Welcome to Henthorns Rest

Named for one of the first pieces of property bought by Henthorns in America.

Monday, February 21, 2011

Blackberry Cobbler and Sassafras Tea

   There are things about each of my 12 aunts and uncles and their spouses that are what I call standout memories. Certain things that instantly make me think of them. The most wonderful thing about my family is the multitudes of such memories. We cousins were, and are, very close and as children spent many nights and days together. Being in their company allowed us to spend much time with our aunts and uncles, creating many fond memories.
     One aunt and uncle were so special that even after their own children had grown and moved on to their own lives, the younger cousins still tried to spend as much time at their house as possible.
     Betty Imogene Henthorn (27-Dec-1929,-) met a dashing young man, Dare C. Fluharty (8-May-1926, 13-Mar-1989), fell in love and married. Like all of the Henthorn women, Aunt Betty was beautiful. They made a dazzling couple and I am sure, turned many a head their way.
     Uncle Dare and Aunt betty had 4 children,Scott (14-Mar-1950, Kathy (17-Mar-1952), Steve (28-Aug-1957) and Cindy (22-Dec-1963), and welcomed all neices and nephews any time. While any time was fun, I had 2 favorites. In winter we would spend hours outside sledding and come into the house to enjoy a cup of Uncle Dare's sassafras tea, made from the shavings taken from the outside of the root. Every year when the sap would drop, he would dig up the root and take what he wanted, never killing the tree. In the heat of summer we would come in from running in the yard or fishing in the pond and Aunt Betty would be taking a blackberry cobbler from the oven. She would place a piece in a bowl and cover it with cold milk and that my friends, was heaven.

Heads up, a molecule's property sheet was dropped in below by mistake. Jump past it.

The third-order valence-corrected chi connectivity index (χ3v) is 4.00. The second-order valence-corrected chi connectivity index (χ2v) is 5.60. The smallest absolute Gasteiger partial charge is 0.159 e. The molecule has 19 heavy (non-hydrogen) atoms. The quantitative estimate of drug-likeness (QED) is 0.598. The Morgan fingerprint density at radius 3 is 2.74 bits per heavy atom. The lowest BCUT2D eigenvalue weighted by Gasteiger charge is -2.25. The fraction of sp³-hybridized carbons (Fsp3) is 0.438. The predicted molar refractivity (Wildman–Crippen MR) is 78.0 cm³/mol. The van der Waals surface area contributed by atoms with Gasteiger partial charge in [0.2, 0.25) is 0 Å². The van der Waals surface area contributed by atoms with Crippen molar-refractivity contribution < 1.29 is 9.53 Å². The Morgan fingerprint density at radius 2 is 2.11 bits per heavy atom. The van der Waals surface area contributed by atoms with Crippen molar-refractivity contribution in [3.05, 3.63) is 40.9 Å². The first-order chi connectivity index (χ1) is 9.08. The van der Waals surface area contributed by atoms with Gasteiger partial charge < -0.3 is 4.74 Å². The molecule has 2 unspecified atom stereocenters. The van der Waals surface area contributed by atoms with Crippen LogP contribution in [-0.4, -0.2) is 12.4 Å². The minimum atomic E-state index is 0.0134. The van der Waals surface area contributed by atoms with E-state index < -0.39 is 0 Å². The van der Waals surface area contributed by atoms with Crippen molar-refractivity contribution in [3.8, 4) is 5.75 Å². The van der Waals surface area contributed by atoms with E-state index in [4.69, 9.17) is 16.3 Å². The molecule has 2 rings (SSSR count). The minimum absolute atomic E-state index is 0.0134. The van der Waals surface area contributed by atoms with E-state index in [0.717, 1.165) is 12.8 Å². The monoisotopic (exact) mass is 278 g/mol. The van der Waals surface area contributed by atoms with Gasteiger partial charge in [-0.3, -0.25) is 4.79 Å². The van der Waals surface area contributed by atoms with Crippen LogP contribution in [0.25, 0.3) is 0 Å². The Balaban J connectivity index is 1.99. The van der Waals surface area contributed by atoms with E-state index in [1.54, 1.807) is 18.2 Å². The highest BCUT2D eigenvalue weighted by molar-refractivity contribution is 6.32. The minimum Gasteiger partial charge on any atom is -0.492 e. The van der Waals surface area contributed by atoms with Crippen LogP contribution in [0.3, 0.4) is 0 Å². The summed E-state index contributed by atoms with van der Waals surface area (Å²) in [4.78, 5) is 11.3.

Some Sundays during the summer we would go to their house in between churche services and play music and make homemade ice cream. Practically all the music was provided by our hosts. Aunt Betty would play piano, Uncle Dare would usually play the fiddle though he was also proficient on guitar, as were my cousins.The rest of us brought our voices to the table.
     Aunt Betty's house was always cozy and comforable. You could actually make yourself at home there. The house I remember best was the one that my uncle built. He could do anything and when he did it, it was done well. He designed his own overflow for the pond, stoned the outside of his house, and built the chimney and fireplace and practically all else.
     In 1979 Uncle Dare got me a job where he worked, PPG Industries, and I was privilaged to be able to work beside him for the next 12 years or so. This showed me a completely different side of my uncle and taught just how intellegent he was. He has made a lasting impact on my life and gave me the opportunity for a good living and a better way for my family.
     Aunt Betty and Uncle Dare were the perfect pair and complimented each other. They to had an abiding faith in something better to come and found comfort in it. Uncle Dare has been gone almost 12 years now, but Aunt Betty remains and the past few months have taught me a lesson. Time flies and cannot be regained. I intend to visit Aunt Betty so I can tell her how important she still is to me and how deeply I still love her. Tell her how many things I remember of our times together. To tell her she still matters.

1 comment:

Mr. Dickie said...

Keep up the good work Rodney.

Folks, don't hesitate to post comments to blog postings. That let's the blogger know he isn't talking to himself.